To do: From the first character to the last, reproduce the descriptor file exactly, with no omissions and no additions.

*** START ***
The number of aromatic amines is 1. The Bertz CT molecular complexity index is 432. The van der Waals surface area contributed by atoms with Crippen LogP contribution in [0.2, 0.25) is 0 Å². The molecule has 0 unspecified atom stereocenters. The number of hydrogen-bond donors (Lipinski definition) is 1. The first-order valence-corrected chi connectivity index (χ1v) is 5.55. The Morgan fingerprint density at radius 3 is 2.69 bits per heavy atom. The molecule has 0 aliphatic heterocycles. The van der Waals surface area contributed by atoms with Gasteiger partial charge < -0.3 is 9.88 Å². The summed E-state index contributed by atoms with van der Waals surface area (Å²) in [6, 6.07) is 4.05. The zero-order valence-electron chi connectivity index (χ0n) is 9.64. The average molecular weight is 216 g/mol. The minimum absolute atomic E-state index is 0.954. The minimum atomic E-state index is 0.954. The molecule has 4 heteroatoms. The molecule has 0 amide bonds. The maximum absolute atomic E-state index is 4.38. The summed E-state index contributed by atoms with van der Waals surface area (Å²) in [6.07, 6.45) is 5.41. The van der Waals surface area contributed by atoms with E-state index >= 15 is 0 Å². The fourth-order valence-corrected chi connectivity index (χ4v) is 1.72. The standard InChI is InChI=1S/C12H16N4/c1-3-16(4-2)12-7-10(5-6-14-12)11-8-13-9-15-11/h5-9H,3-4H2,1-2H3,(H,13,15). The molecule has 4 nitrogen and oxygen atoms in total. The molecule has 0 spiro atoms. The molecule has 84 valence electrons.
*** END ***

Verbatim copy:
The number of aromatic amines is 1. The Bertz CT molecular complexity index is 432. The van der Waals surface area contributed by atoms with Crippen LogP contribution in [0.2, 0.25) is 0 Å². The molecule has 0 unspecified atom stereocenters. The number of hydrogen-bond donors (Lipinski definition) is 1. The first-order valence-corrected chi connectivity index (χ1v) is 5.55. The Morgan fingerprint density at radius 3 is 2.69 bits per heavy atom. The molecule has 0 aliphatic heterocycles. The van der Waals surface area contributed by atoms with Gasteiger partial charge < -0.3 is 9.88 Å². The summed E-state index contributed by atoms with van der Waals surface area (Å²) in [6, 6.07) is 4.05. The zero-order valence-electron chi connectivity index (χ0n) is 9.64. The average molecular weight is 216 g/mol. The minimum absolute atomic E-state index is 0.954. The minimum atomic E-state index is 0.954. The molecule has 4 heteroatoms. The molecule has 0 amide bonds. The maximum absolute atomic E-state index is 4.38. The summed E-state index contributed by atoms with van der Waals surface area (Å²) in [6.07, 6.45) is 5.41. The van der Waals surface area contributed by atoms with E-state index >= 15 is 0 Å². The fourth-order valence-corrected chi connectivity index (χ4v) is 1.72. The standard InChI is InChI=1S/C12H16N4/c1-3-16(4-2)12-7-10(5-6-14-12)11-8-13-9-15-11/h5-9H,3-4H2,1-2H3,(H,13,15). The molecule has 4 nitrogen and oxygen atoms in total. The molecule has 0 spiro atoms. The molecule has 84 valence electrons.